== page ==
Wednesday, 10 August 2011

2nd Marsh -- August 10th, 2011

I thought the rain was over so I headed down to the marsh. Got a bit wet.

I do like the look of Wild Cucumber.

Purple Loosestrife is crowding out the boardwalk by the Beaver Pond. I should've known what it was. Thanks folks... Jane, John, Gerry. :-)

An interesting comment from Gerry... the notorious "Purple Loose Strife "  This normally takes over a swamp/marsh, choking out other growth.  Second Marsh was one of the first places that introduced an insect from Europe that uses Purple Loose Strife as a host and kills it. If not for them, the marsh would be full of it.

White Baneberry berries (aka "Doll's Eyes")

Big leaves, small flowers. It's Wood Nettle... Thanks John.
Himalayan Balsam is widespread in the marsh now.

Its blossoms are gorgeous.

After seeing all the herons a few days ago, I figured there was no way I'd see any today... given the way things usually go. 

As I was checking the Willow trees along the berm, lo & behold one flew out. Then another, and another... 5 or 6 in all. All of them flew behind the tree or along the channel behind the cattails so there was no way I could get a decent shot of any of them. 

Then, I spotted this one before it left.

This one flew up from behind the cattails...  close enough for a quick shot.

I saw about a dozen today. Some of them were sharing the raft with the Cormorants again.

Something caught their eye.

Goldfinches love thistle seeds.

A Woolly Bear...
From the Net...
The all-time predictor of the winter to come is the Woolly Worm, also known as  Fuzzy Bear or Woolly Bear. This is the larval stage of the Isabella Tiger Moth, an orange-yellow moth with a wing span of 2”.
Woolly Bear Caterpillars are usually seen in the fall as they search about for a perfect place to curl up and spend the winter, which is usually under bark, a rock, a log, etc. Their heavy coats, along with producing natural organic antifreeze, help them over-winter. They can actually survive -90 degree F temperatures!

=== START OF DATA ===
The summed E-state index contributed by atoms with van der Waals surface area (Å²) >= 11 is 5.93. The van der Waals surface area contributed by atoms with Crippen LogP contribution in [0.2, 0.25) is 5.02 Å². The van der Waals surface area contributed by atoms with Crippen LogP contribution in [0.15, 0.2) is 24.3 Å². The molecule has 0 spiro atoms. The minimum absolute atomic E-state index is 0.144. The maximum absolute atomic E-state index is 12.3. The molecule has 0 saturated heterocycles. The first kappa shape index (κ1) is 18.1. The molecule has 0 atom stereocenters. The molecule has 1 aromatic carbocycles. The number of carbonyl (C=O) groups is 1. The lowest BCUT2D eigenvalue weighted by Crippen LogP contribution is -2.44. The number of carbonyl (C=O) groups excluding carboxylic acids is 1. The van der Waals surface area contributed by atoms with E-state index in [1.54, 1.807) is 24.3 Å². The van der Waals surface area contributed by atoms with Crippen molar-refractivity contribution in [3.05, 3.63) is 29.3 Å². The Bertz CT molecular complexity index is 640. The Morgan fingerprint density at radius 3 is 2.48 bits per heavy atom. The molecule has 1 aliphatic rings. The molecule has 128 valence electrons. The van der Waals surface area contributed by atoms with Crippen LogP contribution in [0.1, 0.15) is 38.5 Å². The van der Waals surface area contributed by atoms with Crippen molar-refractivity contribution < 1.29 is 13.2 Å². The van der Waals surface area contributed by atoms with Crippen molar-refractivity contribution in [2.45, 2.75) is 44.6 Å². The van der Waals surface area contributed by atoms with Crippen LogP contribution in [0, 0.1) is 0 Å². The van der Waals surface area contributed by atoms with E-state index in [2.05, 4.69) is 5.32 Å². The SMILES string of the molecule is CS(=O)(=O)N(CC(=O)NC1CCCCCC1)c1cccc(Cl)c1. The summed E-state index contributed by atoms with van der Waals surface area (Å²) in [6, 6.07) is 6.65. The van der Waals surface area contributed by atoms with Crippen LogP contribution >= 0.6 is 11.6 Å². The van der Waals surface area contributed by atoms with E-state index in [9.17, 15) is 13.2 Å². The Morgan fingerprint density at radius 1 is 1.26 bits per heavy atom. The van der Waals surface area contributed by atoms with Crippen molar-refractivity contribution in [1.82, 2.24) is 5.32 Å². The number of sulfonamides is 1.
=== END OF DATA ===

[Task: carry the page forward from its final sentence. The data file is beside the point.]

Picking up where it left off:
When I think that an earth-bound creature like this will one day transform itself and take to the skies, free as a bird, it seems like science-fiction rather than science fact. How did that evolve? Absolutely incredible.

More Wild Cucumber...

There's lots of Joe-Pye-Weed in the marsh now.

On the boardwalk...

Obviously the little critters find some leaves tastier than others.

A late season Mayapple.

Red Baneberry berries just jump out at you with their brilliant red.

A red Dragonfly stands out too. It's a male White-faced Meadow Hawk... Thanks John.

And a much more common variety. It's a male Common Whitetail...Thanks John, Gerry.
The changes continue at the marsh. After a bit of a slowdown, things seem to be picking up again. With only about 6 weeks of official summer left, the pace of change may start to pick up speed even.

The Friends of Second Marsh web site... 

A direct link to a map of the paths/trails in the marsh...

A link to a page that has my past posts re the marsh, in one place rather than scattered throughout this blog...

- fini -



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